Excerpted From: Judith E. Koons, Pulse: Finding Meaning in a Massacre Through Gay Latinx Intersectional Justice, 19 Scholar: St. Mary's Law Review on Race and Social Justice 1 (2017) (336 Footnotes) (Full Document)


JudithEKoonsIn the early morning hours of June 12, 2016, a hate-filled man calmly opened fire on the patrons of the Pulse nightclub in downtown Orlando, Florida. Over the next three hours, he killed forty-nine men and women who had been celebrating Latin Night at the gay club. Fifty-three persons were wounded. When police finally entered the club and killed the murderer, nothing could be heard but the sounds of cell phones ringing. One officer who entered that ghastly scene said it felt like all of the people on the floor were “playing dead.”

We mourned. We mourned another mass shooting of innocents. We went to vigils and held up candles of hope. We held up photos of those slain. We built memorials with flowers, flags, photographs, banners, candles, and crosses. We went to funerals. Too many funerals. At those funerals, we donned giant angel wings to block grieving families from those who spewed more homophobic hatred. We volunteered and contributed money to families of those who died, to those hospitalized, to first responders. We posted messages of hope on social media and passed along stories of heroism and sacrifice. We talked about the victims, said each name, and cushioned it with a prayer. Mostly, we cried and began to search for meaning.

Many roads in our nation's history converge in the Pulse massacre. In the tragedy are the deep roots of the struggle for LGBTQ equality and the rutted tracks of immigration for people all over Latin America to make a home in central Florida. The massacre also reaches into the bowels of terrorism, with the shooter attributing his acts to the Islamic state. Further, the massacre raises significant questions of domestic security, the availability of assault weapons, and the immovability of gun control at the state and federal levels.

As the “worst mass shooting” in the United States, the massacre stands as another exclamation point behind a pedigree of violence that seems to be escalating in our country and the world. The tragedy gives us pause to ask about home, community, connection, risk, and safety. It prompts us to ask about the world our children will inherit. Will they be able to play outdoors, go to a concert, or dance at a nightclub? Finally, it asks us to name our responsibility. How ought I respond to the very pointed challenges that have erupted at this pivotal time in our nation's history?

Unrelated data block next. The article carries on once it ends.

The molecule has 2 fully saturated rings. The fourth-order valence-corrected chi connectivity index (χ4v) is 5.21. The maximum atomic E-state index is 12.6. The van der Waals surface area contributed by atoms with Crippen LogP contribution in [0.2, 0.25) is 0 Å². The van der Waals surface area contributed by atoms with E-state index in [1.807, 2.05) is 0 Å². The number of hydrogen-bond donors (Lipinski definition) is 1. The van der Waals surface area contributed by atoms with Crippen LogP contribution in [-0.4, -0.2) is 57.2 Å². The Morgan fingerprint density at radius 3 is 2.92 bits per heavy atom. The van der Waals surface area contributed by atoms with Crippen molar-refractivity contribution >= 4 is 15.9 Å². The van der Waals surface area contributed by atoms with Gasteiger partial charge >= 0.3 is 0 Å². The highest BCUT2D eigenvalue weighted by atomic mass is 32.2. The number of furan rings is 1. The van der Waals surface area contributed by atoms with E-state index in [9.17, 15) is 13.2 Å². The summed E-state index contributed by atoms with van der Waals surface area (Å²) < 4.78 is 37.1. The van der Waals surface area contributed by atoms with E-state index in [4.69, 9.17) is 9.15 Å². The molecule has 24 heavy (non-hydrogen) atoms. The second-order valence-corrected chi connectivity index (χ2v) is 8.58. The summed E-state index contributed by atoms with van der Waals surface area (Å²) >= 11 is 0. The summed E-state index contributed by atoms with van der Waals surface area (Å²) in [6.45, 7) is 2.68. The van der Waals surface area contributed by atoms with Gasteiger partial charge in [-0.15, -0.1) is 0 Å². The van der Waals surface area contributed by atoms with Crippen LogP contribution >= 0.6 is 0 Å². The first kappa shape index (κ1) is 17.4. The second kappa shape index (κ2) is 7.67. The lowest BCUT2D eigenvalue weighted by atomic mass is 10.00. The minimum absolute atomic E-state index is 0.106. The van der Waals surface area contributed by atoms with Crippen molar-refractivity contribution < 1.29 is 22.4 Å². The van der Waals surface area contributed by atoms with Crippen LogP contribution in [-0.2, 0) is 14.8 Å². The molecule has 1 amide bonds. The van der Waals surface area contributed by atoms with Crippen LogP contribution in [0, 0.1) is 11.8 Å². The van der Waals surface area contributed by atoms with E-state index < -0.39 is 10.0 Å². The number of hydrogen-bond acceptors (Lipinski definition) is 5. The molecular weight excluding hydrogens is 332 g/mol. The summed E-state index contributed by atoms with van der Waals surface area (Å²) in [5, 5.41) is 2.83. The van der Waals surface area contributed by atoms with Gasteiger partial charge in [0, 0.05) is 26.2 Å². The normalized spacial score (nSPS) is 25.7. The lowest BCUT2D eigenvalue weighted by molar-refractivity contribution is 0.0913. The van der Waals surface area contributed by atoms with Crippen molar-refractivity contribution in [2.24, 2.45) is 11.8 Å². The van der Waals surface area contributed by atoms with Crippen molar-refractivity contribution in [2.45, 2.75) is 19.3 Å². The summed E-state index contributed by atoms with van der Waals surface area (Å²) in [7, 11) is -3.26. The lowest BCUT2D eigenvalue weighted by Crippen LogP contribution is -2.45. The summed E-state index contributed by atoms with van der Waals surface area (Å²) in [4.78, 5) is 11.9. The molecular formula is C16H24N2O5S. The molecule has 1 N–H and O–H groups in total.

As its point of departure, this article shines its light on the violence at Pulse and, by way of a political, ethical, and philosophical inquiry, seeks to expose the history and forms of oppression that lurk in its underlayment. To begin its interrogation of this act of seemingly senseless violence, the article asks two questions: why a gay nightclub and why “Latin Night”? This article proposes that these facts are not happenstance, but are the keys to unlocking this underworld of massive violence.

To set the framework that critiques the violence underlying the massacre at Pulse, Part II.A first looks to the philosophical history of modern Western thought and the Enlightenment era. In following this historical thread, Part II.B proposes that the acts of violence reflected in Pulse were not random, but were the product of socially constructed systems of oppression that make hate crimes toward gay and Latino communities not only imaginable but also possible and even inevitable. Drawing this point forward, Part II.C argues that the forms of sexuality-, gender identity-, race-, and ethnicity-based oppression underlying the massacre at Pulse also intersect in ways that animate one another.

This article then lifts its vision to its constructive side in Part III.A. With intersectionality as its springboard, this article suggests that, just as forms of oppression are related, so are forms of justice. At the intersection of the gay and Latinx communities is the unfinished business of remedying historic subordination and dismantling divisions constructed of fear, hatred, and privilege. The Pulse massacre pierced the conscience of the community and pointed toward ways relationships of respect can form in a heterogeneous public. Drawing its inspiration from the victims and survivors of the massacre, Part III.B suggests forms of political action--legal protections for the LGBTQ community and respectful approaches to immigration reform--that are predicates to intersectional justice.

There is much to be learned from the patrons of Pulse. They were dancing. They were celebrating sexual, spiritual, aesthetic, cultural, and political connections in an inclusive and diverse community with a rich array of local and international identities. This article urges such a spirit of interconnecting and liberatory joy to be part of the memories of the 49. To embark on this endeavor, this article will first examine the philosophical underpinnings in Western thought of violence against subordinated people.

[. . .]

They were dancing. They were doing the salsa, bachata, reggaeton, jibara, and other forms of Latin and club dancing. They were celebrating sexuality, culture, inclusion, and liberation in a space where a Latino can take the hand of another man and dance. They were dancing in a site of safety--a sacred space--constructed out of decades of struggle and infused with political meaning.

To honor the victims and survivors of the massacre at Pulse, this article has critiqued the systems of subordination, particularly those at the intersections of sexuality and ethnicity, that underlie hate crime. This article proposes that ideologies and structures of privilege and subordination must be dismantled by acknowledging the false binarist divisions that we have created and by taking action to create systems of intersectional justice.